- Zwift. This was the tool that really ensured I could fit in work-outs around my career and family. Zwift has really changed the game for me and is adding training value to people around the world. Fairly simply put: if you haven’t tried Zwift yet, learn more about it now. Like right after you read this!
- Strava segments rule! If never before, this is the section where I will really prove that I’m a huge dork. As most you know, Strava resets at the start of the calendar and there’s a new chance to snag 2016 segments. Because fat bikers are the only people riding right now, this has worked out quite favorably in my neighborhood on the fat bike. We have a fairly vibrant fat biking community in our neighborhood with a decent amount of trails. I have been hell-bent set on getting the climbing segments in our hood – for both men and women. My husband thinks this is hysterical because who knows if any of the other cyclists care about this. Point being: I care and I want them all. This has literally had me Scooby-Doo running over icy sections and hurling myself up snowy rocks with a head-lamp on at 6:30am by myself but I don’t give a damn. Those segments have inspired me to gear up, wake up, and everything in between. Thank you, Strava!
- Want It. As I said above, I’m sitting in a coffee shop enjoying a latte and breakfast on race day. My nerves are starting to churn and I’m feeling quite excited. Over the past month, my confidence has grown considerably and I started wondering if I had a chance to podium. About a week ago, we received an email notification from the race that we could see who was racing in each division. I was giddy and looked up “Women’s Open/Amateur”. Okay, there would be 15 of us – sweet! Then I looked at the racers names and I was happy – I saw two names of women who I know through work and both very accomplished professional athletes. They would definitely ensure that I would need to bring by best if I wanted to podium at the amateur race. I would need to pack my A Game. Want It. Really want things in life. I think it’s a great way to live.
Now, off to the races I go and I’ll do my top four after my first-ever World Championship!!
Before I write my top four, I will share how the race went. There were about 350 fat bikers in the race. It was a beautiful sight for the eyes as the gun went off and we made our way on the Nordic track. You could see a snake of fat bikes up the mountain side and it was freaking epic. I’m not going to write a typical race report because you’ve probably read many o’ race reports and I’m not a technical writer and I really have no merit in that category. Here’s my short report:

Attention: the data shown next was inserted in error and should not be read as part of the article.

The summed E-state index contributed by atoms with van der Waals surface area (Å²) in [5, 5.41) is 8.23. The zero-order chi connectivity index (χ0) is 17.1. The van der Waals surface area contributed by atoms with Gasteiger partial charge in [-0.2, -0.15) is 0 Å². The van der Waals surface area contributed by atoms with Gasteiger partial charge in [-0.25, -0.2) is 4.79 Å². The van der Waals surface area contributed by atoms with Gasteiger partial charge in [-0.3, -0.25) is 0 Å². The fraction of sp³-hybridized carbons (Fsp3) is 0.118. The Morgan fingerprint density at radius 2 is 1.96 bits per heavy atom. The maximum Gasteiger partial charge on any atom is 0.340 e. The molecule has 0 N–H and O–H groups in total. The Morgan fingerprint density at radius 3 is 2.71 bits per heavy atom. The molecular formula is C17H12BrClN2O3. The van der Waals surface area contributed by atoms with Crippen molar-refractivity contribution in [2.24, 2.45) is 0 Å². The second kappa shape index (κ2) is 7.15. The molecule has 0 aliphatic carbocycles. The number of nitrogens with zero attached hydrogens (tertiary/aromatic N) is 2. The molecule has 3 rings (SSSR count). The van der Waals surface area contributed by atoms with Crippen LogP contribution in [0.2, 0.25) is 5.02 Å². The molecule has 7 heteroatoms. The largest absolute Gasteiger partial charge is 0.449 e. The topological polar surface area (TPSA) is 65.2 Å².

The gun went off and I tried my darn best to stay upright on my bike because there had been a lot snow and the course wasn’t packed down. I quickly realized it was going to be a snow pit out there and after a few slides and falls, I adjusted mentally to the snow. I’d be a bit slower but I’d try not to lose time by choosing a poor route through the snow. “Stay on your bike” became my mantra for the entire race. I pushed my hardest and had a great first lap (3 lap race) after a wobbly and snowy start. As we came through the pit, I put on a smile and a fist pump for the SRAM contingency that was there to support me. I was in second behind the World Champion racer gal. I had an okay second lap but was a bit frustrated at myself because I had to get off my bike more times than I wished. I was passed by someone in my division and did my best to keep in her my sights but she got away from me. Her jersey was super cool so I was okay with that. She looked like she knew what she was doingJ. I smiled and gave another fist pump as I came through the pit – as I was so happy to have the SRAM group there! I looked back and did see another competitor approaching me – Wendy Ingraham. During her professional career, she had accumulated eight Ironman victories and is a well-loved athlete given her endearing personality. I clearly knew Wendy could dig deep as this moment at the Ironman World Championship really showcases that. We were very close that whole third lap. She passed me and then I got her going up a hill. I think we both had technical issues as my chain dropped and I think she had to stop to fix her boots/laces. We played cat/mouse as we went through the hilly section – scrambling on and off our bikes – but I had the lead going into the final approximate 2km straightaway. I buried my head as I knew she had what it took to catch me. Unfortunately I came around a corner and fell off my bike as I was going through a snow pit. It took me a half minute to collect myself and I knew she was a shadow behind me. She passed me right before the final “track lap” and I stuck to her wheel. We came around the final corner and I tried to get her on the inside – the tactic didn’t totally work but we were next to each other going into the final sprint. One thing I do remember focusing on during my competitive days as an amateur was being aware of where the finish line was and knowing the race isn’t done until you cross the line. I’ve watched too many races where people celebrate prematurely and I’m always baffled at this. I know that the last moments of a race can be filled with a foggy brain and you’re riding on high emotion so knowing the logistics of the finish line are key in those moments. That’s what happened here. I knew that finishers had to go left (as the sign stated and the announcer had shared) but Wendy went straight. I crossed the finish line before she did and therefore clinched my place on the podium. There is humility involved here because Wendy is an exceptional athlete and she’s such a neat person. I recognize that had she known where the finish line was, she would have most likely beaten me. With that said, it’s not over till it’s over and I got to the finish line first. Wendy has had her fair share of podiums so I’ll take what I can get at the first-ever Fat Bike World ChampionshipsJ and I hope we go back to compete next year! My SRAM friends and colleagues were quite proud and happy for me and they hoisted me on their shoulders. I felt like a champ and it was awesome!